As a result, Shorten has double trouble when it comes to the unions. Not only is he exposed by his own double-talk on union power within Labor, the Opposition Leader will be under pressure from what is anticipated to be a fresh attempt by the Government to wedge him on union corruption.

Shorten should therefore savour any relief he may feel from being “excused” by the union royal commission. His attempts to be all things to all people when it comes to unions will ensure the reprieve is considerably short-lived.

Hockey steps in to clean up the mess

A week playing Knights and Bigots was a budget distraction the Treasurer could ill afford. But he’s managed to mop up the political detritus and get the campaign going again.

Those listening carefully last Friday may have almost caught Treasurer Joe Hockey humming a few bars from “Sadie the cleaning lady” as he announced his innovative infrastructure deal with state and territory treasurers.

For it was left to the Government’s chief budget spruiker to mop up the political detritus left by his colleagues over the preceding week and get the budget expectations campaign back on track.

The Treasurer, formerly known as Sloppy Joe, is painfully aware that his own credibility as well as that of the Abbott Government is vested in how well the public and the media receive his first budget.

That reception is reliant on a campaign of softening up the voters to expect decisions that are tough but fair, and to build acceptance even before the budget is handed down by creating a sense of momentum and inevitability.

Traditionally, the government uses the final week of Parliament before the six-week break leading up to the budget to create that sense of momentum. So a week playing Knights and Bigots was a distraction Hockey could ill afford.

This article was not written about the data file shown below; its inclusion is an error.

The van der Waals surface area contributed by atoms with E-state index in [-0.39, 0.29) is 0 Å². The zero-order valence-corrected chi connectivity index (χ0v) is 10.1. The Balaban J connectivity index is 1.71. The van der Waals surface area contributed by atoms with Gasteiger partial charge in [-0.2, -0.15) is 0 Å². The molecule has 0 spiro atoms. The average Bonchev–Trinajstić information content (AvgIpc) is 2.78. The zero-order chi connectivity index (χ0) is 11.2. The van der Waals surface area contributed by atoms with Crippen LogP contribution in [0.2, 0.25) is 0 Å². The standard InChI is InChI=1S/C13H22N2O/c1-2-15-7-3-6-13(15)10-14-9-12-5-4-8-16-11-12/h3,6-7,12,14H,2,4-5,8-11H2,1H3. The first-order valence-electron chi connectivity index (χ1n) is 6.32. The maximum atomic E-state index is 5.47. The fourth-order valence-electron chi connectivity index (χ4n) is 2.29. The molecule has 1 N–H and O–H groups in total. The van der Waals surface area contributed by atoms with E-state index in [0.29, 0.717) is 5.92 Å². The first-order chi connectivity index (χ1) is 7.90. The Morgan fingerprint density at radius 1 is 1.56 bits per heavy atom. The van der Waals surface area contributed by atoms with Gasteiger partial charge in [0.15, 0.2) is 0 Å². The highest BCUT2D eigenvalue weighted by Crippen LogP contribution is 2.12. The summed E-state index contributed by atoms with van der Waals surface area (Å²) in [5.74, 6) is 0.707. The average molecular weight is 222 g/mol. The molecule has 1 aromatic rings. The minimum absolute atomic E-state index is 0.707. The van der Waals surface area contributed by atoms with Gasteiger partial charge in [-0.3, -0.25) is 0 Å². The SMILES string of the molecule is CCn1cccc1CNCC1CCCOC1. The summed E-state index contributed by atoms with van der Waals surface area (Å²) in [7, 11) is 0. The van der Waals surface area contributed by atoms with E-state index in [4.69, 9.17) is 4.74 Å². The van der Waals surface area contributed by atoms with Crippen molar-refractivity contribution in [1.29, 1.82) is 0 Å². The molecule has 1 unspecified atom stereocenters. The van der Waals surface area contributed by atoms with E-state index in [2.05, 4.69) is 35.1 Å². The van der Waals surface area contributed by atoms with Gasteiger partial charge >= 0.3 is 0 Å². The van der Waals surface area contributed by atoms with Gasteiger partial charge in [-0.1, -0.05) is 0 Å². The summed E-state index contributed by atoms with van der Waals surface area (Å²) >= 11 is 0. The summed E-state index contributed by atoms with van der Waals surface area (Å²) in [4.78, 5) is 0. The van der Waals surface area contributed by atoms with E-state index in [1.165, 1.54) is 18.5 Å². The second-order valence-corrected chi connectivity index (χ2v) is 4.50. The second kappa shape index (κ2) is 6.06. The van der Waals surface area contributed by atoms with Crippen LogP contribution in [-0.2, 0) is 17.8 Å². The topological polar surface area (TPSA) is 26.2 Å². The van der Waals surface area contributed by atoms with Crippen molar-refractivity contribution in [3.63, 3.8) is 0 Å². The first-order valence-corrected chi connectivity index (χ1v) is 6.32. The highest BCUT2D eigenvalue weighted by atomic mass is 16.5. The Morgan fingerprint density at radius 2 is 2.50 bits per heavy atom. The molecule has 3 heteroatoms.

Nevertheless, Hockey took to the clean-up task with relish. On Friday he threw the states and territories a juicy incentive to sell off their assets, under the guise of an almost too clever euphemism “asset recycling“, thereby effecting a workmanlike attempt to draw our eyes away from the car crash that was last week’s Parliament and refocus our gaze on matters economic.

Finance Minister Mathias Cormann rolled up his sleeves and joined in on Sunday, authoritatively re-establishing the narrative about “Operation Repair the Budget”. He attended to a few stray splashes by reaffirming the Coalition had committed only to the first four years of Gonski funding and that the NDIS would be implemented in a way that was “efficient and as well-targetted as possible”.

Cormann devoted considerable elbow grease to the troublesome Future of Financial Advice (FOFA) reforms, hoping to dispel concerns over what he claimed to be inaccurate depictions of the changes. He repeated, again, that he developed the reforms as the shadow minister for financial services and superannuation after extensive consultation and a series of parliamentary inquiries that looked at financial products and services.